I basically haven't been outside yet, except for the trip from the airport. When I got here I took an unadvised nap; we'll see if I am able to sleep tonight.
Finally, India is ten and a half hours ahead of Pittsburgh time. I'm not exactly sure why they decided to throw that 0.5 in there. I think it's to increase the confusion even that much more. Nothing more here...
While normally India would be ten and a half hours ahead of Pittsburgh, because the US is in daylight-saving time right now and India is not, it will only be nine and a half hours while I am here.
Friday, May 18, 2007
All of that was after a kickass send-off drink with my friends at the Harris Grill and an all-night final project scramble. While the flight from NYC to LHR was relatively painless (and short, at only 5:30) the next one doesn't look like it's going to be quite so fun. Although at this point, given how tired I am, I think I could sleep in the back of a cement mixer. More to come after I arrive, but honestly at this point I barely have the energy to type.
Thursday, May 10, 2007
Tuesday, May 8, 2007
My dad is a little under 65 years old, and he was talking with a radiologist from work who was about the same age. The radiologist was telling my dad a story about the time he visited New York when he was only six years old. Back then, apparently, when people visited New York, one of the popular past-times was to visit the lobby of the New York Daily News building and look at the large globe located there. (As my dad explained it, there wasn't a whole lot of cool stuff going on back in the 50s.) So as a child, this man went to visit the lobby of the New York Daily News and was standing on the railing examining the globe.
Apparently at this time, the Barnum and Bailey Circus was in New York, and one of the stars was being interviewed at the newspaper. So at some point the elevator opens up to the lobby, and a man walks out with a tiger on one arm and a lion on the other. Well, apparently something spooked the tiger, because it starts freaking out all of a sudden. Finally, it breaks free and proceeds to mauls the man standing right next to my dad's colleague. People start screaming and running over to help the man or alternatively running in the opposite direction, and the whole time this child is just standing there. Finally someone pulls him out of the room, and he said he never found out what happen to the man that was being attacked.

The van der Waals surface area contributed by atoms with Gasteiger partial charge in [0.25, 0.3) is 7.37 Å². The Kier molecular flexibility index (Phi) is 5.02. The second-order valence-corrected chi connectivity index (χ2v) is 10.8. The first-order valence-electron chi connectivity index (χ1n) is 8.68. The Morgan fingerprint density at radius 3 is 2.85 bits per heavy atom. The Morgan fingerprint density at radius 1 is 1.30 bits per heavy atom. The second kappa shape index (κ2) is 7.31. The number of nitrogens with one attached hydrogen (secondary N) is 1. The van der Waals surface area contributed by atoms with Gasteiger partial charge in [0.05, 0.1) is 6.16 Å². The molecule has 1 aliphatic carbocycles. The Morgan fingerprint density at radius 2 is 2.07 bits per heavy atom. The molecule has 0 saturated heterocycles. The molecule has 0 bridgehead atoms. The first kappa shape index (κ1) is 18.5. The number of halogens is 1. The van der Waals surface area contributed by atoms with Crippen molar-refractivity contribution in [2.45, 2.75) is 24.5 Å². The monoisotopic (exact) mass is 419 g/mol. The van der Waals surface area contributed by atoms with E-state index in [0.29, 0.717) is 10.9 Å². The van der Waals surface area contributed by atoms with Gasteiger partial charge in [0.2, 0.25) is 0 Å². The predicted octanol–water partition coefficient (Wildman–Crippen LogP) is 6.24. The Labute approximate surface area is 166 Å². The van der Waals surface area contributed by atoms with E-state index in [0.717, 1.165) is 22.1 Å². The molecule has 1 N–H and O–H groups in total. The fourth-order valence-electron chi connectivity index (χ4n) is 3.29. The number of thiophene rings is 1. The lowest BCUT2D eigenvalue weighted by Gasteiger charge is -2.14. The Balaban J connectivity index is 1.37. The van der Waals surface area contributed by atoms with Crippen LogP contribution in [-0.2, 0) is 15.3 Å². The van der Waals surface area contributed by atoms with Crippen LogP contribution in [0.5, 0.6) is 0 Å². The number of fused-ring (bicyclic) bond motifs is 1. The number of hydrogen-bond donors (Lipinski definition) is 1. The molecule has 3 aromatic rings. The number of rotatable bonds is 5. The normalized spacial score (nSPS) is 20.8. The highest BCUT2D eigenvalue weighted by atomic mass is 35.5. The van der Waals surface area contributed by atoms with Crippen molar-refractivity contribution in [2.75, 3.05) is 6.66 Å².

But to this day, he says that this particular memory, which occured when he was just six years old, is the most vivid of his entire life.
- 1 Adult Polio Booster (India is one of four countries in the world where Polio has not yet been eradicated.)
- 4 Oral Typhoid Tablets
- 4 months' supply Doxycycline (For the prevention of Malaria. Must be taken daily throughout and four weeks after returning home.)
- Assorted lesser medicines and proventitive tools.
My body will be a super disease-fighing machine.
Saturday, May 5, 2007
In other news, I went to Coin Star today with a collection of coins roughly two years old. The results? Positive. $34, which included zero quarters! The breakdown:
As Kevin would say, "that's a lot of Yuenglings."
My parents are having a new back room put on their house, and for whatever reason they decided to get the whole house painted at the same time. And because in general there is a shortage of workers in New Orleans, the contractor that my parents are working with hired a group of workers from El Salvador. When they first started working, the contractor found out what part of the city they were living in, and strongly suggested that they move to a different part. Now my parents didn't actually get what part of town they were in, but apparently the contractor thought it was a dangerous enough place that a group of workers from a different country shouldn't be staying there.